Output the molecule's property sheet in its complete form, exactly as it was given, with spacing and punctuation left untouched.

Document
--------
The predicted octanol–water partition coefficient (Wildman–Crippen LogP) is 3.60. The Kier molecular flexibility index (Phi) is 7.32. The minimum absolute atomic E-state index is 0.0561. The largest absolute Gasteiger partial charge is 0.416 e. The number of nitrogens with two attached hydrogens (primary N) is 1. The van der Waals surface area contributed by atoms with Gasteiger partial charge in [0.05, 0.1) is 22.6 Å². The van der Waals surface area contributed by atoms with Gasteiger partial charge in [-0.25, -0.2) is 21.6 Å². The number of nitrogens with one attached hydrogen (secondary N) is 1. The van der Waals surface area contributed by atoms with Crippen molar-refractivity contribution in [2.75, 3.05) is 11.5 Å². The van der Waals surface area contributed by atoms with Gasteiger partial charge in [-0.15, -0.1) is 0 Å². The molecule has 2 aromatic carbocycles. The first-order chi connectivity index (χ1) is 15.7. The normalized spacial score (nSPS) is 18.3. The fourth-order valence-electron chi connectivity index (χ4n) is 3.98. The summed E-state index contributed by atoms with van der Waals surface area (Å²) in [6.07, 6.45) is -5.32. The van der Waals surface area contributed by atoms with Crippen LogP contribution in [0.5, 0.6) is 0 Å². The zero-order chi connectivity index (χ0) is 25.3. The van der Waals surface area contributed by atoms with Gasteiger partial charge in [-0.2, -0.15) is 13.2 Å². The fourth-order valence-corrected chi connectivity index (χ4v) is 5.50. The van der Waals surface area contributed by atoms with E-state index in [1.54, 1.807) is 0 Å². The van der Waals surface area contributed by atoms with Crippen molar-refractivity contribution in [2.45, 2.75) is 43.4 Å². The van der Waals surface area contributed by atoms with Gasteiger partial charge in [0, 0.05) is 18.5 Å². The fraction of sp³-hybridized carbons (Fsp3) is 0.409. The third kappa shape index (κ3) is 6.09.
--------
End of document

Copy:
The predicted octanol–water partition coefficient (Wildman–Crippen LogP) is 3.60. The Kier molecular flexibility index (Phi) is 7.32. The minimum absolute atomic E-state index is 0.0561. The largest absolute Gasteiger partial charge is 0.416 e. The number of nitrogens with two attached hydrogens (primary N) is 1. The van der Waals surface area contributed by atoms with Gasteiger partial charge in [0.05, 0.1) is 22.6 Å². The van der Waals surface area contributed by atoms with Gasteiger partial charge in [-0.25, -0.2) is 21.6 Å². The number of nitrogens with one attached hydrogen (secondary N) is 1. The van der Waals surface area contributed by atoms with Crippen molar-refractivity contribution in [2.75, 3.05) is 11.5 Å². The van der Waals surface area contributed by atoms with Gasteiger partial charge in [-0.15, -0.1) is 0 Å². The molecule has 2 aromatic carbocycles. The first-order chi connectivity index (χ1) is 15.7. The normalized spacial score (nSPS) is 18.3. The fourth-order valence-electron chi connectivity index (χ4n) is 3.98. The summed E-state index contributed by atoms with van der Waals surface area (Å²) in [6.07, 6.45) is -5.32. The van der Waals surface area contributed by atoms with Crippen LogP contribution in [0.5, 0.6) is 0 Å². The zero-order chi connectivity index (χ0) is 25.3. The van der Waals surface area contributed by atoms with Gasteiger partial charge in [-0.2, -0.15) is 13.2 Å². The fourth-order valence-corrected chi connectivity index (χ4v) is 5.50. The van der Waals surface area contributed by atoms with E-state index in [1.54, 1.807) is 0 Å². The van der Waals surface area contributed by atoms with Crippen molar-refractivity contribution in [2.45, 2.75) is 43.4 Å². The van der Waals surface area contributed by atoms with Gasteiger partial charge in [0, 0.05) is 18.5 Å². The fraction of sp³-hybridized carbons (Fsp3) is 0.409. The third kappa shape index (κ3) is 6.09.